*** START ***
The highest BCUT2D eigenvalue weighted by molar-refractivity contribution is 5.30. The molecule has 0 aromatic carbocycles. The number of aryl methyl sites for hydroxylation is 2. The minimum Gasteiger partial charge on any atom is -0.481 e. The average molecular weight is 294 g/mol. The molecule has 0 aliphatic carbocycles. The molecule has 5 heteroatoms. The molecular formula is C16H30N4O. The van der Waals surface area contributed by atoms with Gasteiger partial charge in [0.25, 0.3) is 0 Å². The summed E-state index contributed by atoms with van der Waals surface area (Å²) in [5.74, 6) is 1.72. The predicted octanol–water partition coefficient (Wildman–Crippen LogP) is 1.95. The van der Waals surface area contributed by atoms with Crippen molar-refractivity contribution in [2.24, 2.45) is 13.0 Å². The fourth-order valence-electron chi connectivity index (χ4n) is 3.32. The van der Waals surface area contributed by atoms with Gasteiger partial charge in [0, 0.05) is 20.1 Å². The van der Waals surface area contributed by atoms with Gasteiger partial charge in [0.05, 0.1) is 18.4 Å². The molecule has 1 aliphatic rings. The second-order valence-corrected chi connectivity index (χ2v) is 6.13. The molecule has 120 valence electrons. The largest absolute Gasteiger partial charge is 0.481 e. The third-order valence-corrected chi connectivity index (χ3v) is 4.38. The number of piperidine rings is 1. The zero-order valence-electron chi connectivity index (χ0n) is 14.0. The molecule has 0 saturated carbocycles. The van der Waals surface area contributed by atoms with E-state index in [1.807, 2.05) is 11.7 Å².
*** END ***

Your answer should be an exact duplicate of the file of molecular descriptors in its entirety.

The highest BCUT2D eigenvalue weighted by molar-refractivity contribution is 5.30. The molecule has 0 aromatic carbocycles. The number of aryl methyl sites for hydroxylation is 2. The minimum Gasteiger partial charge on any atom is -0.481 e. The average molecular weight is 294 g/mol. The molecule has 0 aliphatic carbocycles. The molecule has 5 heteroatoms. The molecular formula is C16H30N4O. The van der Waals surface area contributed by atoms with Gasteiger partial charge in [0.25, 0.3) is 0 Å². The summed E-state index contributed by atoms with van der Waals surface area (Å²) in [5.74, 6) is 1.72. The predicted octanol–water partition coefficient (Wildman–Crippen LogP) is 1.95. The van der Waals surface area contributed by atoms with Crippen molar-refractivity contribution in [2.24, 2.45) is 13.0 Å². The fourth-order valence-electron chi connectivity index (χ4n) is 3.32. The van der Waals surface area contributed by atoms with Gasteiger partial charge in [0, 0.05) is 20.1 Å². The van der Waals surface area contributed by atoms with Gasteiger partial charge in [0.05, 0.1) is 18.4 Å². The molecule has 1 aliphatic rings. The second-order valence-corrected chi connectivity index (χ2v) is 6.13. The molecule has 120 valence electrons. The largest absolute Gasteiger partial charge is 0.481 e. The third-order valence-corrected chi connectivity index (χ3v) is 4.38. The number of piperidine rings is 1. The zero-order valence-electron chi connectivity index (χ0n) is 14.0. The molecule has 0 saturated carbocycles. The van der Waals surface area contributed by atoms with E-state index in [1.807, 2.05) is 11.7 Å².